Brooklyn, NY, native leads Marines during Iraq deployment

15 Jan 2008 | Lance Cpl. David A. Weikle

As Marines become more proficient and experienced in the Corps, they are required to assume greater responsibilities and duties.

 Cpl. Frank Snyder is an example of the leadership which is being cultivated into the Corps’ next generation of noncommissioned officers.

 Snyder, a team leader with Company C, 1st Battalion, 8th Marine Regiment, attached to the U.S. Army’s 1st Brigade Combat Team, 3rd Infantry Division, Multi National Force-West, is on his second deployment. He said this deployment is different from last year’s as part of the 24th Marine Expeditionary Unit, where he served as a rifleman.

 While last year’s deployment was spent aboard troop ships in the Mediterranean Sea and the Arabian Gulf on call for contingency operations or crisis response, this deployment has been spent in constant counterinsurgency operations in Ramadi. During the last deployment, Snyder was responsible for himself. This year he has been entrusted with more responsibilities as a team leader, looking out for junior Marines under his command.

 “A team leader typically has three Marines he is responsible for,” said the Brooklyn, NY, native who has spent more than three years in the Corps. “He makes sure his Marines come first.”

 Snyder credited various life experiences to growing his leadership skills and capabilities. Snyder’s time as a wide receiver on his high school football team helped him learn how to be a team player and how to work toward a common goal, contributing greatly to his development as a leader.

 Snyder re-enlisted shortly after the battalion arrived in Iraq, citing how the Marine Corps has drawn him in and helped to foster a sense of duty and responsibility. As part of his re-enlistment package he will leave 1st Bn., 8th Marines, to become an instructor at The Basic School, in Quantico, Va. Snyder will use his knowledge and experience in training newly commissioned second lieutenants in infantry knowledge and tactics.

 “It’s what I’ve been doing with my junior Marines for the last two years,” said the 2001 Telecommunications High School graduate, who has considered a career in the Corps. “As a team leader, you always make sure you feed your team Marine Corps knowledge as well as mission essential knowledge. Becoming an instructor is one natural extension of that role.”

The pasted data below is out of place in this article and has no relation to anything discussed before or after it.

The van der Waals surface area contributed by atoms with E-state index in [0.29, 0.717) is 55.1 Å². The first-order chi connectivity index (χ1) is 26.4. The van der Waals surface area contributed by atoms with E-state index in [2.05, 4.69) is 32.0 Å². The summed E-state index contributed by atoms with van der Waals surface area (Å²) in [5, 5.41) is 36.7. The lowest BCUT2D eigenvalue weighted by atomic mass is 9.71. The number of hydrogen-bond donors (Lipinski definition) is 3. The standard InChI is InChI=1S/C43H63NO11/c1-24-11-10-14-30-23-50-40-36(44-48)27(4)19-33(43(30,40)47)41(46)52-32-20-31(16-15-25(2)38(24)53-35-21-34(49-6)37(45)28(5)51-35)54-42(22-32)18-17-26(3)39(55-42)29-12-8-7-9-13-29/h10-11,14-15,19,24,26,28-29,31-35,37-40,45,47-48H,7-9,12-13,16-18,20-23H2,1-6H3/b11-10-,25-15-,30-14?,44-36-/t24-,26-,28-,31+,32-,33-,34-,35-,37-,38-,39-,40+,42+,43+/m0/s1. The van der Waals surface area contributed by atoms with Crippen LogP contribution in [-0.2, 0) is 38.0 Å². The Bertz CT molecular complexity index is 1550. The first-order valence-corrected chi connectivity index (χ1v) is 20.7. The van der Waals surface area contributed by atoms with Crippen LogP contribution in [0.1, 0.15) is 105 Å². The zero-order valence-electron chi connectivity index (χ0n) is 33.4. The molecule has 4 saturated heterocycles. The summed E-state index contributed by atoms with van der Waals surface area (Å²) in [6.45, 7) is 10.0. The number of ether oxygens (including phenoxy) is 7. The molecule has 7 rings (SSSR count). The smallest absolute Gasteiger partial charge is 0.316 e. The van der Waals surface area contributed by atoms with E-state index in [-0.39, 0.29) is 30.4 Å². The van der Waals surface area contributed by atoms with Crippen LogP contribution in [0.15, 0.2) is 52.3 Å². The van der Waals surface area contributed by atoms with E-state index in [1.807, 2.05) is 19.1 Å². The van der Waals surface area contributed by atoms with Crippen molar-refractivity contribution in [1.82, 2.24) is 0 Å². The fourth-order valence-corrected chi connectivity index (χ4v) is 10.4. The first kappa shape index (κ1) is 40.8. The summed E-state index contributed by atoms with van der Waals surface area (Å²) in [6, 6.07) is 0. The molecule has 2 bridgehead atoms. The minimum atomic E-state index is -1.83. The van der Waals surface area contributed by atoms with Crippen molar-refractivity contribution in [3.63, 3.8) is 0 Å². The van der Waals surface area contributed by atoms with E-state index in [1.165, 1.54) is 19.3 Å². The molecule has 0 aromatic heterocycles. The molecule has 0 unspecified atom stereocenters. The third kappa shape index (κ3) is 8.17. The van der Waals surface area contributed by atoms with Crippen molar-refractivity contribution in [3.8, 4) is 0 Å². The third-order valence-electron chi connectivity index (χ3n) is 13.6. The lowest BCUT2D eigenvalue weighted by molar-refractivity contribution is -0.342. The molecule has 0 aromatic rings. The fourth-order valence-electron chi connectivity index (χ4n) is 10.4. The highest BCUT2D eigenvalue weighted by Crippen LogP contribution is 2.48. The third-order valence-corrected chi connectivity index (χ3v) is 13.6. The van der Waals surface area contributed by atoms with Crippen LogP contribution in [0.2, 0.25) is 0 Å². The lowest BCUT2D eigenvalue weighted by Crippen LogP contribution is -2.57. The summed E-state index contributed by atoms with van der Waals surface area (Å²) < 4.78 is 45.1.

Snyder’s squad leader, Sgt. Kasey Duddy, expressed his confidence in Snyder’s skills as a team leader. He commented on how valuable Snyder’s leadership is within the squad.

 “He’s been my first team leader since we got back from the last deployment,” said the Elkhart, Ind., native. “He knows his job and does it well. When I give him a task, he ensures it gets done.”

 Snyder’s role continues to increase within the squad as he works with local Iraqi Security Forces. He helps to train the ISF and works to coordinate joint operations including security patrols through southern Ramadi. Snyder said he and his fellow Marines have noticed positive changes through their interactions.

 “The ISF are getting out on the streets and letting people know they are working for them,” said Snyder, who previously took part in humanitarian operations during 2005 following Hurricane Katrina.

 When asked what sustains him through the challenges of another deployment, Snyder said he constantly draws strength from his family back home in the United States. He emphasized the importance of their continued support and noted how it affects his actions every day.

 “If anyone was my hero, it’d be my family,” said Snyder, who is also a father of a 3-year-old girl. “My wife supports every move and every decision I make.”